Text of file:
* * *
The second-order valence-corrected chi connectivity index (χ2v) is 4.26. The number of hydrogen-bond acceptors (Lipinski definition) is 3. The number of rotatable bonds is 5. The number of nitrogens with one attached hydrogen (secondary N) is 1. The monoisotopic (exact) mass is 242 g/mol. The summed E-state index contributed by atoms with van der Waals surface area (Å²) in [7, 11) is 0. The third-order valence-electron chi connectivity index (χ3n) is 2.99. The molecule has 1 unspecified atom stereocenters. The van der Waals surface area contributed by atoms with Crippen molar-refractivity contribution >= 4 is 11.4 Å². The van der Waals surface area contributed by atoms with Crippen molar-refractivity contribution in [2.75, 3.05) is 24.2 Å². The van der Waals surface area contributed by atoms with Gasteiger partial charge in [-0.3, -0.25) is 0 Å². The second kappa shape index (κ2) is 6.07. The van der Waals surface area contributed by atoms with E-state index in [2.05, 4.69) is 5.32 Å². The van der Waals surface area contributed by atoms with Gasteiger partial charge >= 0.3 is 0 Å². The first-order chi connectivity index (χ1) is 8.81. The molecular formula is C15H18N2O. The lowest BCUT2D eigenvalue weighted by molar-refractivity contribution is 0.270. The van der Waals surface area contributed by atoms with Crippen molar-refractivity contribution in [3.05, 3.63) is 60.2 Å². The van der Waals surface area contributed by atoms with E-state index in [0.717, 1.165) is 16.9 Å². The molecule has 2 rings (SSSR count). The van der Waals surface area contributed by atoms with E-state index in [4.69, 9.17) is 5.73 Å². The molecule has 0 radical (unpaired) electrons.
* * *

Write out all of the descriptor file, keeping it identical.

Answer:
The second-order valence-corrected chi connectivity index (χ2v) is 4.26. The number of hydrogen-bond acceptors (Lipinski definition) is 3. The number of rotatable bonds is 5. The number of nitrogens with one attached hydrogen (secondary N) is 1. The monoisotopic (exact) mass is 242 g/mol. The summed E-state index contributed by atoms with van der Waals surface area (Å²) in [7, 11) is 0. The third-order valence-electron chi connectivity index (χ3n) is 2.99. The molecule has 1 unspecified atom stereocenters. The van der Waals surface area contributed by atoms with Crippen molar-refractivity contribution >= 4 is 11.4 Å². The van der Waals surface area contributed by atoms with Crippen molar-refractivity contribution in [2.75, 3.05) is 24.2 Å². The van der Waals surface area contributed by atoms with Gasteiger partial charge in [-0.3, -0.25) is 0 Å². The second kappa shape index (κ2) is 6.07. The van der Waals surface area contributed by atoms with E-state index in [2.05, 4.69) is 5.32 Å². The van der Waals surface area contributed by atoms with Gasteiger partial charge >= 0.3 is 0 Å². The first-order chi connectivity index (χ1) is 8.81. The molecular formula is C15H18N2O. The lowest BCUT2D eigenvalue weighted by molar-refractivity contribution is 0.270. The van der Waals surface area contributed by atoms with Crippen molar-refractivity contribution in [3.05, 3.63) is 60.2 Å². The van der Waals surface area contributed by atoms with E-state index in [0.717, 1.165) is 16.9 Å². The molecule has 2 rings (SSSR count). The van der Waals surface area contributed by atoms with E-state index in [4.69, 9.17) is 5.73 Å². The molecule has 0 radical (unpaired) electrons.